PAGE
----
Why Fiverr is NOT killing the design/copywriting industry

“Design can be art. Design can be aesthetics. Design is so simple, that’s why it is so complicated.”
– Paul Rand

First of all, let me make something clear. I DON’T think Fiverr is the devil. A service can’t be successful without the presence of supply and demand, and it’s pretty clear that Fiverr has both. Payday loans companies and services like Fiverr provide a service that people want and, however that sits with your own ethical views, you can’t blame them for that.

I also want to point out that getting a logo or a piece of copywriting through Fiverr doesn’t really cost five dollars. Take this guy, for example. You know what? I’ll say it. His work looks pretty good. But in order to get three logo concepts and the source files for the completed logo in less than a week, you actually have to pay him close to $100. Is that a decent rate of pay for a designer? Hell no, but at least it’s more than $5.

When I see people complain about Fiverr killing the design and/or copywriting industry, their argument is that charging $5 doesn’t allow you enough time to design a logo or write good copy. Not true. Ok, maybe the copywriting bit is. But you can create a logo in about 30 seconds!

Of course, that’s not what designers charge for. They charge for the time they spend brainstorming, their creative process, the inevitable back and forth with their clients and agonising over whether that shadow looks right or the font will hold up over time. Without that, you end up with things like this:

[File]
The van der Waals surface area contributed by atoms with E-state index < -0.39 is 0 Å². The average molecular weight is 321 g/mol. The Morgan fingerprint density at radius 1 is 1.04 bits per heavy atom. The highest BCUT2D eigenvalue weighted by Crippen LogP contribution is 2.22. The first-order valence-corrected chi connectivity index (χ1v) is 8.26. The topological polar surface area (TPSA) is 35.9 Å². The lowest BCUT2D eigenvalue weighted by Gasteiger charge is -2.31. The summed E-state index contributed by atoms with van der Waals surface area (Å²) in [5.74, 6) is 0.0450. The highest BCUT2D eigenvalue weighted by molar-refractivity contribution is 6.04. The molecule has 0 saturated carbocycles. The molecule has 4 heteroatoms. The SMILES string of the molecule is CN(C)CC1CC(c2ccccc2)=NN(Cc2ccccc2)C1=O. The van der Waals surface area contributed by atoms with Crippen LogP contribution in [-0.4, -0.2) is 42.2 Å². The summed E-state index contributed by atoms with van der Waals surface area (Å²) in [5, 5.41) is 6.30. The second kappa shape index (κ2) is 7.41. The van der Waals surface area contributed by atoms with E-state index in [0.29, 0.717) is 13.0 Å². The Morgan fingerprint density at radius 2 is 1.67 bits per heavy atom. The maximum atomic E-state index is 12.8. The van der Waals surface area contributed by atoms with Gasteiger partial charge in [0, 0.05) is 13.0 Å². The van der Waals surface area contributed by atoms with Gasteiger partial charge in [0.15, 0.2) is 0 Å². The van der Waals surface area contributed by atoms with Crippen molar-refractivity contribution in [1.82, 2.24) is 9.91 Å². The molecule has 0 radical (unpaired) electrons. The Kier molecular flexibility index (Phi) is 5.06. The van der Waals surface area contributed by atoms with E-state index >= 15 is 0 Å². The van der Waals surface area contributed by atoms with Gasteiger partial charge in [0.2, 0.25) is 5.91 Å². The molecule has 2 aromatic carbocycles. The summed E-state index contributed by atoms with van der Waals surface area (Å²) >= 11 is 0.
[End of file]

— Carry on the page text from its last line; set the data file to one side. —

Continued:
chanel logo fiverrapple logo fiver

It took me a minute to knock the above together. At $5 per logo that amounts to $600 an hour. Forget copywriting, I’m becoming a designer. Except it doesn’t work like that, because those logos suck. They may serve the same purpose as the actual logos they’re imitating, but it’s obvious that they’re missing something. The same goes for articles, homepage content and blog posts that are thrown together in a matter of minutes because the writer needs to get to their next project to be able to afford to eat tomorrow.

The new World Trade Center logo came out last week, and there are already articles about how many different layers of meaning it holds. You couldn’t say the same of my efforts. The amount of time the above logos would stay relevant for is, at a push, as long as it took me to create them.

Cheap design and cheap copywriting are bad because low paying work doesn’t afford creative people the time to be creative. As a result, the end product is shoddy. Like that IKEA television cabinet that you tried to put together in a hurry, it kinda looks right but you don’t really trust it to take the weight of your TV.

If, as Coleridge once said, poetry is ‘the best words in the best order’ (the same would probably do for copywriting) then design is ‘the best pixels in the best order’. The recent trends of minimalism and flat design certainly seem to speak to that idea. In that respect, designers and copywriters who pride themselves on their craft have a lot in common with artists.

I’ve noticed a lot of creatives trying to capture that sentiment, talking about how great design/advertising can change the world. That can come across as pretty arrogant when they’re referring to their own work, so here’s another way of putting it – great design endures as the world changes. And I don’t think anybody would deny that something like that costs more than $5.

Don’t worry folks, our jobs are safe.